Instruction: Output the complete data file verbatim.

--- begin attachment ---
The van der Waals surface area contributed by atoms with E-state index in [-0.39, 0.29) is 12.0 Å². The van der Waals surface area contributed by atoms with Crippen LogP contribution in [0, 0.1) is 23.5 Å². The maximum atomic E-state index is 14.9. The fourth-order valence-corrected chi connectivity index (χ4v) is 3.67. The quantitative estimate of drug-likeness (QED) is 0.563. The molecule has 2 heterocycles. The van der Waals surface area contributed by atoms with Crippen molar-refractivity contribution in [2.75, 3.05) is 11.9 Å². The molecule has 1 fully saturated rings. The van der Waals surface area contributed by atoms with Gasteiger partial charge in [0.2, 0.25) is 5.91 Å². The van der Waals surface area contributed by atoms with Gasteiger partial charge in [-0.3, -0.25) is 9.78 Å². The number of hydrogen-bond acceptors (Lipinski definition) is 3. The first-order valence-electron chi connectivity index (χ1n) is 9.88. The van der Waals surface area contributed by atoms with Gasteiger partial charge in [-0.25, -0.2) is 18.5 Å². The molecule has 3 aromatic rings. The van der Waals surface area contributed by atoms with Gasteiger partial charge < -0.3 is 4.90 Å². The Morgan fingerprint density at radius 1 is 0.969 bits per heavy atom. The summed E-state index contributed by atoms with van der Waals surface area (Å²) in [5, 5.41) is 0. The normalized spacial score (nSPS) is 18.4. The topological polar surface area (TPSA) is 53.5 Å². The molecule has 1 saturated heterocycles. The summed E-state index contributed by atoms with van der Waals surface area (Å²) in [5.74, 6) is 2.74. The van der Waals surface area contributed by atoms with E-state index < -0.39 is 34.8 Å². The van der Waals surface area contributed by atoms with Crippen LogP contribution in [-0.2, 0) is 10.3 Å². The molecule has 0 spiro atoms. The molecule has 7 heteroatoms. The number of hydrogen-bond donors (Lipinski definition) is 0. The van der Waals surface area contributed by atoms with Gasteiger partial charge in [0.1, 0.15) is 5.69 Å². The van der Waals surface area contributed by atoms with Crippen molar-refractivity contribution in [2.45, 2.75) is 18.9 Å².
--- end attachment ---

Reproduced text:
The van der Waals surface area contributed by atoms with E-state index in [-0.39, 0.29) is 12.0 Å². The van der Waals surface area contributed by atoms with Crippen LogP contribution in [0, 0.1) is 23.5 Å². The maximum atomic E-state index is 14.9. The fourth-order valence-corrected chi connectivity index (χ4v) is 3.67. The quantitative estimate of drug-likeness (QED) is 0.563. The molecule has 2 heterocycles. The van der Waals surface area contributed by atoms with Crippen molar-refractivity contribution in [2.75, 3.05) is 11.9 Å². The molecule has 1 fully saturated rings. The van der Waals surface area contributed by atoms with Gasteiger partial charge in [0.2, 0.25) is 5.91 Å². The van der Waals surface area contributed by atoms with Gasteiger partial charge in [-0.3, -0.25) is 9.78 Å². The number of hydrogen-bond acceptors (Lipinski definition) is 3. The first-order valence-electron chi connectivity index (χ1n) is 9.88. The van der Waals surface area contributed by atoms with Gasteiger partial charge in [-0.25, -0.2) is 18.5 Å². The molecule has 3 aromatic rings. The van der Waals surface area contributed by atoms with Gasteiger partial charge < -0.3 is 4.90 Å². The Morgan fingerprint density at radius 1 is 0.969 bits per heavy atom. The summed E-state index contributed by atoms with van der Waals surface area (Å²) in [5, 5.41) is 0. The normalized spacial score (nSPS) is 18.4. The topological polar surface area (TPSA) is 53.5 Å². The molecule has 1 saturated heterocycles. The summed E-state index contributed by atoms with van der Waals surface area (Å²) in [5.74, 6) is 2.74. The van der Waals surface area contributed by atoms with E-state index < -0.39 is 34.8 Å². The van der Waals surface area contributed by atoms with Crippen LogP contribution in [-0.2, 0) is 10.3 Å². The molecule has 0 spiro atoms. The molecule has 7 heteroatoms. The number of hydrogen-bond donors (Lipinski definition) is 0. The van der Waals surface area contributed by atoms with Gasteiger partial charge in [0.1, 0.15) is 5.69 Å². The van der Waals surface area contributed by atoms with Crippen molar-refractivity contribution in [2.45, 2.75) is 18.9 Å².